Greece is on the world’s front page again. The headlines bristle with words like “crisis,” “instability” and “fear.” After parliament refused to endorse the ruling New Democracy party’s candidate for president, elections have been called for January 25; the left party, Syriza, has led in the polls for months. This time the fear of “contagion” is not so much financial as political. The markets have priced in the cost of a Greek default, the proverbial firewall has been built around Greek debt—and Syriza has underlined its wish to negotiate with the lenders and keep Greece in the euro.
But if Greece votes in a government committed to ending austerity, the whole European picture shifts. Anti-austerity parties elsewhere—Podemos in Spain, Die Linke in Germany—instantly gain conviction. The deep tide of resentment against scorched-earth neoliberalism dressed up as fiscal rectitude acquires a cutting edge.
This is Greece’s fourth election in five years. No government has been able to survive the cost of imposing the austerity program mandated by the EU and IMF. Like PaSoK Prime Minister George Papandreou in the autumn of 2011, ND’s Antonis Samaras himself provoked the vote that is almost certain to unseat him. Desperate to hold onto power but with no appetite left to govern, he has grasped at straws for months, peddling an ersatz “success story” to skeptical Europeans and incredulous Greeks; trying to exit the bailout program early, only to be rapped on the knuckles by the lenders; filling the streets of Athens with stormtroopers on steroids.
Faced with yet more weeks of negotiations with the Troika and more austerity measures to push through parliament, he gambled on moving forward the vote for a new president, due by the end of February. If he’d won, he could have postponed elections for another year. Having lost, he may be hoping to pass the poisoned chalice to Syriza, which will (or so the theory of the “Left Parenthesis” goes) implode under the strain, allowing the right an unimpeded return to power.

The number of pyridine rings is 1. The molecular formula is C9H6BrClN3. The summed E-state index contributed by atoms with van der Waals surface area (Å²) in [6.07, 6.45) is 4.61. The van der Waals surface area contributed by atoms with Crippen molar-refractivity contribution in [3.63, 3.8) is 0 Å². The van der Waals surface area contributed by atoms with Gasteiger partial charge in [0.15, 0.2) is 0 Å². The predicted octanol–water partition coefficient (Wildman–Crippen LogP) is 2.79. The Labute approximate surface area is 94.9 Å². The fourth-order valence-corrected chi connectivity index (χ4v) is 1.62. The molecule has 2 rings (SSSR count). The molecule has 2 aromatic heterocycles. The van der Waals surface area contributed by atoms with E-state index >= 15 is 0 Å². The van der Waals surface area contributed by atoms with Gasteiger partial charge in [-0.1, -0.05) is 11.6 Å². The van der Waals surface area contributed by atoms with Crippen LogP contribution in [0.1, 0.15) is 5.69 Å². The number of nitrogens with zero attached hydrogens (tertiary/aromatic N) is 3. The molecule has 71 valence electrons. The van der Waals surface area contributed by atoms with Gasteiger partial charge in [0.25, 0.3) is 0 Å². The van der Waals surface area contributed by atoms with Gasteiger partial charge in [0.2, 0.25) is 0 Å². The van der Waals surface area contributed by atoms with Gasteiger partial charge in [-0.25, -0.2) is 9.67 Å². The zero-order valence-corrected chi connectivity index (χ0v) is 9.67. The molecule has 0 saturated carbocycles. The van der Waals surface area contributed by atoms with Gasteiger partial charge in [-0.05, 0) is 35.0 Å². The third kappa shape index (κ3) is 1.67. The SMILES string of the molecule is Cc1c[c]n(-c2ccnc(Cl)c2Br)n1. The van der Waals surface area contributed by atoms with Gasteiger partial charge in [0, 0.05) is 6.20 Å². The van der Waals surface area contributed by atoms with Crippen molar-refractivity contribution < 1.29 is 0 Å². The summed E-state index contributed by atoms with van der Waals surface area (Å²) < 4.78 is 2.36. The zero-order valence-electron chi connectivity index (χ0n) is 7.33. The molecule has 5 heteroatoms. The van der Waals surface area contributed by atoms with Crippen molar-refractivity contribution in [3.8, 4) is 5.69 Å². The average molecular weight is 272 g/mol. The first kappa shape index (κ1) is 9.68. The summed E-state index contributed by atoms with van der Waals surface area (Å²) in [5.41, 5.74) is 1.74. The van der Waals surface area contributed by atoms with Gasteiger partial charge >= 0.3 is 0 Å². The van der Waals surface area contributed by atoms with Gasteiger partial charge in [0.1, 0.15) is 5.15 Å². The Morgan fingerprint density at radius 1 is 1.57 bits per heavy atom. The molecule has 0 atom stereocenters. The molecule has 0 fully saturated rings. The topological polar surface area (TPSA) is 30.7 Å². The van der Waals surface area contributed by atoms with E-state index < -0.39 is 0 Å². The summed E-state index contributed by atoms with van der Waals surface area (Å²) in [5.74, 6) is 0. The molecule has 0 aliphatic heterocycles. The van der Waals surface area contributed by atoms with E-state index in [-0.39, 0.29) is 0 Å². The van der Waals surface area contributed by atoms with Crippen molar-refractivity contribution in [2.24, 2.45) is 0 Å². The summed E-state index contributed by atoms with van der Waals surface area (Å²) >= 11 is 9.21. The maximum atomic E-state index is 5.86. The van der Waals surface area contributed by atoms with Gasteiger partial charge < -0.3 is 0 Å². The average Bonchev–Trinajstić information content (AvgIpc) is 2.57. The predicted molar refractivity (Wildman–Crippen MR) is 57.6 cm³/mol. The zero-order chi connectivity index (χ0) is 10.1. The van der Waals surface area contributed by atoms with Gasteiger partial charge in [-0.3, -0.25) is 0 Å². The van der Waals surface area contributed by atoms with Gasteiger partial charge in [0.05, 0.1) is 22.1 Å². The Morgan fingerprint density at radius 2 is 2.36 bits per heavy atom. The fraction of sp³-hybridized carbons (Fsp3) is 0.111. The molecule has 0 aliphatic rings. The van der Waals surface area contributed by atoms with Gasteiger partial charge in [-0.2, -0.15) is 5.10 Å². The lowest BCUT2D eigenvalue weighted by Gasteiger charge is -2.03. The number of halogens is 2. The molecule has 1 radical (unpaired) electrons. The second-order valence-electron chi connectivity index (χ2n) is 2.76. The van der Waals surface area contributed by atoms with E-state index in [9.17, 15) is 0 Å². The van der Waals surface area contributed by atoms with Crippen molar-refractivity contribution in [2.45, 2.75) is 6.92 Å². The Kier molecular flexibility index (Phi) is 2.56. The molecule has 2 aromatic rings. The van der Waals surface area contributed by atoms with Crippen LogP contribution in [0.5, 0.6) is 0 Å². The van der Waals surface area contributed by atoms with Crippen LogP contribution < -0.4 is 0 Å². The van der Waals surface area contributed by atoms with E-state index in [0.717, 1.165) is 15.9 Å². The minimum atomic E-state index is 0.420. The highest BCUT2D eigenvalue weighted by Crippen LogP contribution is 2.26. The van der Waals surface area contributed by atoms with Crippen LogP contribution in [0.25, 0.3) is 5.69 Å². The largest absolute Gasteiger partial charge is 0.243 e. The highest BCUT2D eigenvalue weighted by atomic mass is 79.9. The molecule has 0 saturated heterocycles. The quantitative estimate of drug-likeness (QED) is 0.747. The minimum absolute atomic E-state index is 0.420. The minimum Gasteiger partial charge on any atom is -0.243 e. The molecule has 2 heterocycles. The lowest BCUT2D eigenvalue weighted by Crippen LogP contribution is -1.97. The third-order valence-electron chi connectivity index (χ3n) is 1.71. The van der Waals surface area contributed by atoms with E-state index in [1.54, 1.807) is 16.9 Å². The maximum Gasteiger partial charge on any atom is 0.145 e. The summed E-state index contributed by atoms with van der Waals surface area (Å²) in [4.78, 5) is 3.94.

Syriza has grown up a lot since the summer of 2012, when its own members acknowledged that it wasn’t ready to rule. Its leader, Alexis Tsipras, no longer talks about “tearing up the memoranda” but about renegotiating the terms; he’s proposed balanced budgets instead of the surpluses demanded by the Troika and a partial write-down of Greek debt instead of the endless postponement of the soft default most economists see as inevitable. As the party’s right hand has tried (with limited success) to soothe the nerves of Eurocrats, investors and selected Greek oligarchs, the left has been busily watering the grass roots. From a rundown, poster-lined office suite in central Athens, an enthusiastic group of organizers are helping to coordinate the local relief and community projects that have sprung up during the crisis, without, they insist, trying to take them over. At the heart of Syriza’s campaign is help for those hardest hit (food, shelter, electricity for the poorest families) financed by better tax collection; public investment for growth and jobs; the restoration of employment rights like the old minimum wage. Tsipras has also begun to speak—more quietly, it must be said, than George Papandreou before him—of changing the culture of clientelism and favors that has corrupted politics and nurtured the labyrinth of Greek bureaucracy.